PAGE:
A helpful model is to use the four seasons to see where you fit in. This organic cycle occurs both inside and outside of us and is not separate or apart from our concerns. I have found that, although it might be spring or summer in the environment, people contemplating a career change or modification tend to be in either the fall or winter stage of their own change cycle.
In the Fall stage, they often feel scared, angry, victimized, and cynical about their career future. Fall is a place of being in the doldrums. They may be unwilling or unable to change from a job or career identity and move ahead. Eventually, just as the trees shed their leaves, a person in fall will have to let go—of a job (whether in getting laid off, being fired, or independently choosing to leave) and all that entails. Fall is a time when individuals often need to create an exit plan, and some may find attending support groups or therapy aid their process.
As in nature, fall naturally gives way to winter.
Winter behavior is often characterized by introversion, depression, and being in limbo. Some have called this a “cocooning” stage. Nothing seems to be going on externally, but much work is occurring internally. Winter encourages you to spend time alone in reflection and begin to take a look at what you have done and what you haven’t done. Winters can last a long time, and consider that, in nature, there are areas of the world where winters are the dominant landscape.
What I encourage my clients to do while they are in this stage is to tap into the other aspects of what winter has to offer: quiet excitement, the possibility of a new beginning, listening to their inner voice, and the courage just to be. This may be a time in which you pursue contemplative work, like art or writing, meditating, Insight Reiki, or praying. Being in one’s winter is not the time to go for the dream job. It is a time to utilize the resources at your disposal, whether they be healthcare benefits, support groups, or a part-time transition job. Reading inspirational books, such as Callings by Greg Levoy or Creating the Work You Love by Rick Jarow, may help, and going for additional individual counseling can provide insight into your process.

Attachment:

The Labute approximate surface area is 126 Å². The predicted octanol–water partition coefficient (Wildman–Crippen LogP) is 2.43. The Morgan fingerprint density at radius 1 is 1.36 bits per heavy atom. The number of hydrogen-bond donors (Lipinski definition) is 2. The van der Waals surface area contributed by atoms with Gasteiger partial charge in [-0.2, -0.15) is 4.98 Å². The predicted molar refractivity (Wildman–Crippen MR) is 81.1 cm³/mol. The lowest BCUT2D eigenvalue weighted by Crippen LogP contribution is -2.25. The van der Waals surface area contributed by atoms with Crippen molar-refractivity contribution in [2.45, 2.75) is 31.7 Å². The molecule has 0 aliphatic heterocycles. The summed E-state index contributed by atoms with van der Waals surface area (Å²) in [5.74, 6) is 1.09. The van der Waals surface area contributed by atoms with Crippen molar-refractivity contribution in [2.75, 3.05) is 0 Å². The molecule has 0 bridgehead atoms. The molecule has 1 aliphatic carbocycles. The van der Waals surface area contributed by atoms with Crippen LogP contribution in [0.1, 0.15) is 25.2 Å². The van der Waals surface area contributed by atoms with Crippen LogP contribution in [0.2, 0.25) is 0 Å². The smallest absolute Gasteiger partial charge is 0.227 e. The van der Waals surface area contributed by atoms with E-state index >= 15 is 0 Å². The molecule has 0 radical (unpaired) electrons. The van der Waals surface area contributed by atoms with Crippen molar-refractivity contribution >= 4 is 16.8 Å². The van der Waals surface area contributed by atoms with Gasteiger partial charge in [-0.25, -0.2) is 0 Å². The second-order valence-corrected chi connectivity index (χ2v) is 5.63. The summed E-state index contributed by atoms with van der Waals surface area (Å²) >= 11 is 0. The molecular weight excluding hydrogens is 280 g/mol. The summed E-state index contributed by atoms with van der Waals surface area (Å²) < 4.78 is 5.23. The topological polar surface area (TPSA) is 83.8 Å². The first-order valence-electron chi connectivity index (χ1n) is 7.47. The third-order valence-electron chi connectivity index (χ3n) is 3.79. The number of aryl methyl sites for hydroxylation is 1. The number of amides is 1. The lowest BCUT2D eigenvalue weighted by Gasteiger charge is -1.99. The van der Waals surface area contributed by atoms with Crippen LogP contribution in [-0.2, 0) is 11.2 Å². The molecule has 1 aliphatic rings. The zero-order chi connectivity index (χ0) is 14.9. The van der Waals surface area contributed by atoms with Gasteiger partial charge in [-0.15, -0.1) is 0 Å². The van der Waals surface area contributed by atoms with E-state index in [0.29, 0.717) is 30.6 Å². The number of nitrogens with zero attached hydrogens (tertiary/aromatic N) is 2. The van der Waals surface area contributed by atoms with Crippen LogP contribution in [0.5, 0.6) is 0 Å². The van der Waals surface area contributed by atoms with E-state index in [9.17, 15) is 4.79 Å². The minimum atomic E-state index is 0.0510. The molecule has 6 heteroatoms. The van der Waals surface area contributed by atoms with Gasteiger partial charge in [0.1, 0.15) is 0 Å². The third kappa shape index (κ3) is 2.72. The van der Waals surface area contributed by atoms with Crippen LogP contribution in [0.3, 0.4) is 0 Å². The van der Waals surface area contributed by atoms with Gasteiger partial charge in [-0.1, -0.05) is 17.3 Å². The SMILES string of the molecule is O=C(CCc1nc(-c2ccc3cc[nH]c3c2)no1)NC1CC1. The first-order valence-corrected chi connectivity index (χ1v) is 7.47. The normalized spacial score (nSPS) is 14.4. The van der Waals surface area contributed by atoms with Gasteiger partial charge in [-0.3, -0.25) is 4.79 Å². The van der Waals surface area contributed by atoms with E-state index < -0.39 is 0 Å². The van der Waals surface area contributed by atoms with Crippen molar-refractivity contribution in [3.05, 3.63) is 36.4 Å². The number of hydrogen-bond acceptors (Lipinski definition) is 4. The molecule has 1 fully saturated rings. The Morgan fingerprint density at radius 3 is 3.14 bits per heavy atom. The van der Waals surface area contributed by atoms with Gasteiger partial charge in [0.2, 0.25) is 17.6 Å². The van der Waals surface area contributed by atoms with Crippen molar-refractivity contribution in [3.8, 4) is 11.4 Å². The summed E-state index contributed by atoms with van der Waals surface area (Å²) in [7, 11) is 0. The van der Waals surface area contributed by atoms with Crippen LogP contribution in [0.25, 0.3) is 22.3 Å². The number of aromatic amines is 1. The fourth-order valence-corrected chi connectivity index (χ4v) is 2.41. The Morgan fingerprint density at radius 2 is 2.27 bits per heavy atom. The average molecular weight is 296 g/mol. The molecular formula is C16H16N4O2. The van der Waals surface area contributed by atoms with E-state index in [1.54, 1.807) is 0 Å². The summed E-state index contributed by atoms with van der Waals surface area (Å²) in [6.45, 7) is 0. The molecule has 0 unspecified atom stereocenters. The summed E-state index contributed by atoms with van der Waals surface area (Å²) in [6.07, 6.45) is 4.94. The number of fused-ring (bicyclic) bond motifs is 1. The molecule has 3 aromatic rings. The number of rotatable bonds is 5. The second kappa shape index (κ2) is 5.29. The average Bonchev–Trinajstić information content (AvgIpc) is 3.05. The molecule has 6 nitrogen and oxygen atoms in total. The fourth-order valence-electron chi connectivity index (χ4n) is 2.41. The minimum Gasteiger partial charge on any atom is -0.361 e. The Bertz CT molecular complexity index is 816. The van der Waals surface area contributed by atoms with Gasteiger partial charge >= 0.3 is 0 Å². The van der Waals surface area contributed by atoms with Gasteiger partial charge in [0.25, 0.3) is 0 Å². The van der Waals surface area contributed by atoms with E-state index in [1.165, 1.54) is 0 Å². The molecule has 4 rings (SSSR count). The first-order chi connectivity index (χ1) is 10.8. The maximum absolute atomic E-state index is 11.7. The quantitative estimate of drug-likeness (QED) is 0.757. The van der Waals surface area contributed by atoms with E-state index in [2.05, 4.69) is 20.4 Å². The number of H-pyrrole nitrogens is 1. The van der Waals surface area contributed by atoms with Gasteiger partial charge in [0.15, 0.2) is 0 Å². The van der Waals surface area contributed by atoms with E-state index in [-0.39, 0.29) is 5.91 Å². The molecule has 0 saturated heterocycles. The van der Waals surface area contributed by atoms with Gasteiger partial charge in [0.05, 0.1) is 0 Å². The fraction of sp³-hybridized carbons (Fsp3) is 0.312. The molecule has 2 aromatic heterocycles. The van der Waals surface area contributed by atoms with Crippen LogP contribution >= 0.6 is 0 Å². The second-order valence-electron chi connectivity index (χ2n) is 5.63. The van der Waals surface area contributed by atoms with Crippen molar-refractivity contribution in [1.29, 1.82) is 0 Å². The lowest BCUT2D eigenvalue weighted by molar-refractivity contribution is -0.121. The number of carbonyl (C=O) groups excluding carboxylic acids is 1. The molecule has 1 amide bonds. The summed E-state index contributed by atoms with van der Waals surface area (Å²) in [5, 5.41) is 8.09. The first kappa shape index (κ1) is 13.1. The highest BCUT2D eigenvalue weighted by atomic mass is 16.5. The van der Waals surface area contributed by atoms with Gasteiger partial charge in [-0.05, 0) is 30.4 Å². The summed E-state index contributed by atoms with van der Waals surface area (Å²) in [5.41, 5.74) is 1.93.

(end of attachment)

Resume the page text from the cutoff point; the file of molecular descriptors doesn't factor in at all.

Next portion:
Eventually, even the most frozen wasteland receives a bit of sun, and the first glimpses of spring will appear.
I refer to Spring as the “getting ready” phase. People entering spring might create a résumé of their past work to help them see their marketable skills and experiences. They may need to begin taking classes to update outmoded skills. Conducting informational interviews with individuals in fields that are interesting to them will help bring greater clarity to their career goals. Finally, I feel an important part of the spring energy is to work with the creative force, whether it is painting, dancing, singing, or writing to act as kindling for the fire that can take them into the next stage of summer.
When you are in a Summer part of your life or career, you are active, extroverted, growing, “going for it,” and filled with energy. Our culture views this stage as the norm of behavior and the other three seasons as aberrations. But like the climate in the Northwest, where I live, summer often comes in fits and starts and may last only a short while.
The important thing to remember is that in all phases of the career/life cycle, growth is occurring. Fall and winter are internal periods of growth, spring and summer are external manifestations. With that realization, my hope is that individuals going through career transition will realize that there is no good or bad to their experience.
Each phase in the seasonal cycle has certain lessons to teach us. When we acknowledge these lessons instead of hurrying through them, we are honoring the natural process that is occurring within ourselves. We are cultivating the creative career, which is the process that is occurring as we recognize the missing pieces of our lives and begin to put them together to create our own unique life puzzle.